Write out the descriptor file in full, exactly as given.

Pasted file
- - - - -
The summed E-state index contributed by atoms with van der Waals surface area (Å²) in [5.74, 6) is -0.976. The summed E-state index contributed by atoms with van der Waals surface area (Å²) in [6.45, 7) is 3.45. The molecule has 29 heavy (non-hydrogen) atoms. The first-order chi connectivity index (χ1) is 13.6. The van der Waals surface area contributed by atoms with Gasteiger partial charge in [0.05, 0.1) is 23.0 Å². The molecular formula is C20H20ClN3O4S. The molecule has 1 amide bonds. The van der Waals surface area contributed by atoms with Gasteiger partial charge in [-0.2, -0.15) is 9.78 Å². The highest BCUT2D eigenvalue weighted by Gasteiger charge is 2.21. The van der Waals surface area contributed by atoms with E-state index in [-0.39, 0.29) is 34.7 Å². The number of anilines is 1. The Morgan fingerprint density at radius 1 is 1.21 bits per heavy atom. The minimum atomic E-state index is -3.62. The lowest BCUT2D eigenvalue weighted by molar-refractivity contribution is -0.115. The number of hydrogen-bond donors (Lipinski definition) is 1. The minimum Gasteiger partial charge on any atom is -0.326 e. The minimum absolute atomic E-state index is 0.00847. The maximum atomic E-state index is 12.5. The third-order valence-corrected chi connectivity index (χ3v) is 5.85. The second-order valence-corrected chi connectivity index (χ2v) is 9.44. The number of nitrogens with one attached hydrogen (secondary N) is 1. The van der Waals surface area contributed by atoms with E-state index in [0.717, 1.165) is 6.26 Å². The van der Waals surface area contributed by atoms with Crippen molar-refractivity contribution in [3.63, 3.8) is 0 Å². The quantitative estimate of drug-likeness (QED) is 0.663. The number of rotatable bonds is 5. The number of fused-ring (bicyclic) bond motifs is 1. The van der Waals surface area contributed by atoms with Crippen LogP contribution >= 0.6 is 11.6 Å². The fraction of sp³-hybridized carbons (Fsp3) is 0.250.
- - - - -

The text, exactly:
The summed E-state index contributed by atoms with van der Waals surface area (Å²) in [5.74, 6) is -0.976. The summed E-state index contributed by atoms with van der Waals surface area (Å²) in [6.45, 7) is 3.45. The molecule has 29 heavy (non-hydrogen) atoms. The first-order chi connectivity index (χ1) is 13.6. The van der Waals surface area contributed by atoms with Gasteiger partial charge in [0.05, 0.1) is 23.0 Å². The molecular formula is C20H20ClN3O4S. The molecule has 1 amide bonds. The van der Waals surface area contributed by atoms with Gasteiger partial charge in [-0.2, -0.15) is 9.78 Å². The highest BCUT2D eigenvalue weighted by Gasteiger charge is 2.21. The van der Waals surface area contributed by atoms with E-state index in [-0.39, 0.29) is 34.7 Å². The number of anilines is 1. The Morgan fingerprint density at radius 1 is 1.21 bits per heavy atom. The minimum atomic E-state index is -3.62. The lowest BCUT2D eigenvalue weighted by molar-refractivity contribution is -0.115. The number of hydrogen-bond donors (Lipinski definition) is 1. The minimum Gasteiger partial charge on any atom is -0.326 e. The minimum absolute atomic E-state index is 0.00847. The maximum atomic E-state index is 12.5. The third-order valence-corrected chi connectivity index (χ3v) is 5.85. The second-order valence-corrected chi connectivity index (χ2v) is 9.44. The number of nitrogens with one attached hydrogen (secondary N) is 1. The van der Waals surface area contributed by atoms with E-state index in [0.717, 1.165) is 6.26 Å². The van der Waals surface area contributed by atoms with Crippen molar-refractivity contribution in [3.63, 3.8) is 0 Å². The quantitative estimate of drug-likeness (QED) is 0.663. The number of rotatable bonds is 5. The number of fused-ring (bicyclic) bond motifs is 1. The van der Waals surface area contributed by atoms with Crippen LogP contribution >= 0.6 is 11.6 Å². The fraction of sp³-hybridized carbons (Fsp3) is 0.250.